The American College of Chest Physicians is leading the charge to integrate the skills of pain management and palliative care into ICU practice. This case poignantly illustrates how opiate mismanagement can threaten patient safety. We describe how suboptimal care transformed an otherwise successful laminectomy into a protracted ICU stay complicated by acute respiratory distress syndrome (ARDS).
A 50 year-old man who was failing conservative management for longstanding back pain was hospitalized for a laminectomy under spinal anesthesia. He had used controlled-release oral morphine at a dose of 100mg three times a day for several years. Post-operative pain management included only an epidural catheter with bupivicaine infusion and oral codeine for break through pain. By the end of post-operative day one, increasing doses of codeine were ineffective at relieving pain and intravenous morphine was administered. The patient complained of nausea which was treated per a standing order with 1 cc intravenous droperidol. Thirty minutes later he was noted to be somnolent, hypopneic, and hypoxic. Again following a standing order, 1 mg intravenous naloxone was administered. The patient screamed, had paroxysms of emesis, pulled out his intravenous line, experienced explosive diarrhea, and aspirated. His symptoms subsided over the ensuing thirty minutes, but he became increasingly somnolent and hypoxic despite receiving no additional medications; eventually an endotracheal tube was placed. He was diagnosed with ARDS and required mechanical ventilation for 14 days; he also manifested acute tubular necrosis with a peak serum creatinine of 3.4. As his pulmonary and renal processes began to reverse, he was noted to be persistently unresponsive, leading to a head CT (negative). Sedative (propofol) and opiate medications (intravenous morphine) were stopped; two days later he was noted to have a pulse of 148 with irregularity, a blood pressure of 180/100, and a temperature of 100.1 F. He experienced ventilator dyssynchrony, tachypnea at over 40 breaths per minute, and agitated delirium. Hydromorphone 1.5 mg intravenous resulted in stabilization within 10 minutes and epidural medications and opiates were restarted. Four days later he emerged from his coma and was liberated from the ventilator; he complained of diffuse abdominal pain and bloating. Review of nursing notes revealed no bowel movement since the explosive diarrhea 22 days ago, despite nasogastric feeding. Aggressive therapy for obstipation was initiated, and after a four week hospital stay, the patient was discharged to a rehabilitation facility. Although differential diagnoses are broad for many of the manifestations in this case, opiate mismanagement was implicated for the complications reviewed in this presentation.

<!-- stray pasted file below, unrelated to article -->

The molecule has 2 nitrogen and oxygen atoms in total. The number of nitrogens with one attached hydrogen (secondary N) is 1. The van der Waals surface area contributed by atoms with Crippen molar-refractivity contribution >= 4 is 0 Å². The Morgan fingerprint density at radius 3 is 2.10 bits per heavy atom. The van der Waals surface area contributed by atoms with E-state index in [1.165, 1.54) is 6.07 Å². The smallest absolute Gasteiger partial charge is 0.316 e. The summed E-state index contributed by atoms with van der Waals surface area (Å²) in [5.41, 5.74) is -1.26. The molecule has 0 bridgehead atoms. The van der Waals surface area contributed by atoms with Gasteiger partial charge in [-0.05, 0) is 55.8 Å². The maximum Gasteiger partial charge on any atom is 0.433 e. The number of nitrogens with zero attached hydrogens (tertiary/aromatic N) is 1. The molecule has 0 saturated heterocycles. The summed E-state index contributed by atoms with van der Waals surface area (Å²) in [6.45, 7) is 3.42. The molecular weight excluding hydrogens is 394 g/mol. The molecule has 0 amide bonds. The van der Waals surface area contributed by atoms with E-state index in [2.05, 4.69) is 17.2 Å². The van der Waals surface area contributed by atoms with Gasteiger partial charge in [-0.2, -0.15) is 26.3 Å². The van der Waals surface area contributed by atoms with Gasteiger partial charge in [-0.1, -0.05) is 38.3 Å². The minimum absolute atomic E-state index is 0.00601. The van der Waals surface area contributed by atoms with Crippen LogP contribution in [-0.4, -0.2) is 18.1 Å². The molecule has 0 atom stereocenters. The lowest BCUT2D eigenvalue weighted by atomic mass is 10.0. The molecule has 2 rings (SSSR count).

Multiple opportunities for improved quality of care for pain and symptom management exist in this case. Chronic opiate use and physiologic dependence led to withdrawal on multiple occasions due to insufficient weaning of opiates. Over-medication with sedatives can increase opiate respiratory depression. Use of naloxone in dose range 0.04-0.1mg every five minutes can avoid the acute reaction that precipitated aspiration and serious lung injury in this patient. Codeine was likely ineffective, whereas hydrocodone and morphine produced expected clinical responses, likely due a polymorphism in debrisoquin hydroxylase which is required to convert codeine to its active metabolite, morphine (6-10 % of Caucasians). Morphine generally has a half life of 2-4 hours; however central nervous effects can be markedly prolonged by an active metabolite, morphine-6-glucoronide, especially in renal insufficiency. Bowel prophylaxis is essential in all patients on opiate medications and should include both a stimulant agent and a stool softener.
Integration of palliative care and pain management skills into ICU medical care can lead to improvements in patients’ symptom experience and, as demonstrated in this case, may help improve patient safety and overall quality of care.
Richard Mularski, Grant monies (from sources other than industry) AHRQ, NINR, CMS, NCI, National Quality Forum, American Lung Association of Oregon, & Northwest Health Foundation